Despite a gloomy cloudy start the sun had come out about 90 minutes into the bike and while there was a fair amount of shade this was reduced on the run and it was warming up as the clock approached noon. Despite a liberal smear of Factor 50 my shoulders still caught the sun. I was still fighting the clock and my pace was tailing off, I was doing math to get me a sub 6 hour finish and as I ran into the finish chute I saw the clock with 6:0X, then I remembered the clock started with the Pros and I was going to just sneak under my target . With a quickened pace I crossed the finish line, which even had tape across it! I heard my nom de bloge yelled and turned to see a friend Layla from Twitter holding it! While lining up for a finisher photo I met another DM friend Lauren…it was a total DM/Twitter meet up weekend!

So in a nutshell, a great swim, a good bike and a poor run, based on my original goals this came in as a B/B/C race but given my recent training tribulations I am very happy.

The key takeaways:

  • Getting there a day early gives you buffer to decompress and get everything together, including your mind
  • Bike course recon is a must; this is something I am trying to do as much as possible for IMAZ
  • A Pre-race swim is also a must; comfort in the water is a real confidence booster
  • Taping gels to my cross bar; easy to reach but scratch your legs to hell
  • I need to eat per my plan, no surprise there, just do it dummy!
  • If I am going to get to the start of IMAZ strong and flexible, to stop me from breaking in training and to help me be aero for 6 hours, I need to work on my strength and flexibility…go figure!
  • The best news is that it was all injury pain free and so hopefully that is behind me and I can move forward with the next round of training

Some thoughts on new kit etc:

  • The straw on my Torhans aero bottle bounces out which is a pain and I have written to them to see if it is a known issue
  • My new Hammer kits chaffs; but that could be because it’s new and because I do not have the saddle time post refit
  • Disc/Deep Dish wheels are under serious consideration
  • As is another go at finding an aero helmet…I tried one and it did not fit
  • I managed to get a my 910XT to do as it was told and it worked very well for me, you can see all the data below

Finally while this is only one more step closer to IMAZ it’s a good time to say a big thanks to everyone who has helped me get here so far, knowing I am supported far and wide goes a long way to getting me to the start and the finish line!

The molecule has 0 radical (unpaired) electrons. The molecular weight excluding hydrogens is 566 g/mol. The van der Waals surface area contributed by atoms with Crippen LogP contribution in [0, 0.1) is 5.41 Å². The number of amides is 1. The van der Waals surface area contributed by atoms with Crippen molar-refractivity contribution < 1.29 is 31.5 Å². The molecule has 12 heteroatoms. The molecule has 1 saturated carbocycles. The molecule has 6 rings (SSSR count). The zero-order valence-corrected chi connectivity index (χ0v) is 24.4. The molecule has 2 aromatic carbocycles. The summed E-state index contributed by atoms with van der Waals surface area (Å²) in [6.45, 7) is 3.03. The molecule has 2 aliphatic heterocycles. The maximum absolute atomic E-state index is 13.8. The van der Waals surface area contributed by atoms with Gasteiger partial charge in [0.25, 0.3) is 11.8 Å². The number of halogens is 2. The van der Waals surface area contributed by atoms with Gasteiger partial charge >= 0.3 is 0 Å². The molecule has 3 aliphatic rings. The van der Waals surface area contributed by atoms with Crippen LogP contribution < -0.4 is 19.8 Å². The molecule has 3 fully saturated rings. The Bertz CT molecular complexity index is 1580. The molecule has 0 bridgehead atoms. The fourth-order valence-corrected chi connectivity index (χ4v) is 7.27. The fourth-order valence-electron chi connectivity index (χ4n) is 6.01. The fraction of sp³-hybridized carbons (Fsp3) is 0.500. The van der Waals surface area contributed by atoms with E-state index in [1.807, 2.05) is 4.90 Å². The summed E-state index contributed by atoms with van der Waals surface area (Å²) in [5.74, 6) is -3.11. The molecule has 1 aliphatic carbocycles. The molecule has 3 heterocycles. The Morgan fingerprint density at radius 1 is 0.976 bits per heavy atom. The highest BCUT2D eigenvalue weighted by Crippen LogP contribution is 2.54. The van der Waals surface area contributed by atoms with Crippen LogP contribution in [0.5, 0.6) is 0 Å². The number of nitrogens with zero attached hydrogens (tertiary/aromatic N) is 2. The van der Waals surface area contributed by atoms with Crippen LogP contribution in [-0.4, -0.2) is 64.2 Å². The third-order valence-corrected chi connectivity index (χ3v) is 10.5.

Some Animoto fun on the bike route;


  1. Solid write up Q and well done on ticking the next box on route to a 140.6 and totally agree on following a fuel plan. Have you tried gel flasks to avoid the bar taping? I use isogels so fill a regular 500ml drinks bottle. Good luck with getting back to racing fit for IMAZ :) BTW did you know there's a firmware upgrade for the 910?

  2. nice review, I am hoping to knock one out soon. we shall see, keep up the solid races. Sorry to see the goals were not the "A" goals but at least you are out there.

  3. So so so proud of you! Can't wait to cheer for you in Arizona!

  4. Well done...its very hard to shift gears and go from racing to participating...you did a great job AND still met your goal!! Fantastic Day!!

  5. Nice job! And it was your first half-ironman, so that makes it even better! I'm glad I happened to hear the annoucer call your name (and that I somehow remembered it) -- I love seeing people I know, even if it is "virtually." Next time, we'll have a proper introduction.
    Meanwhile, congratulations and good luck on the next four months!

  6. Congrats on a successful race! The biggest thing is to get the experience in preparation for IMAZ and you have some good lessons. After years and years of trying, I still can't pee on the bike and ahve mostly just given up on trying. At one Ironman, I had to stop 3 times! Dammit.

  7. nice work! sub-6 on you first half iron is a great test for the full!! keep up the good work (and build that running!)

  8. Congrats on finishing even with your recent injuries! You learned a lot for IMAZ, where I know you'll do excellent :)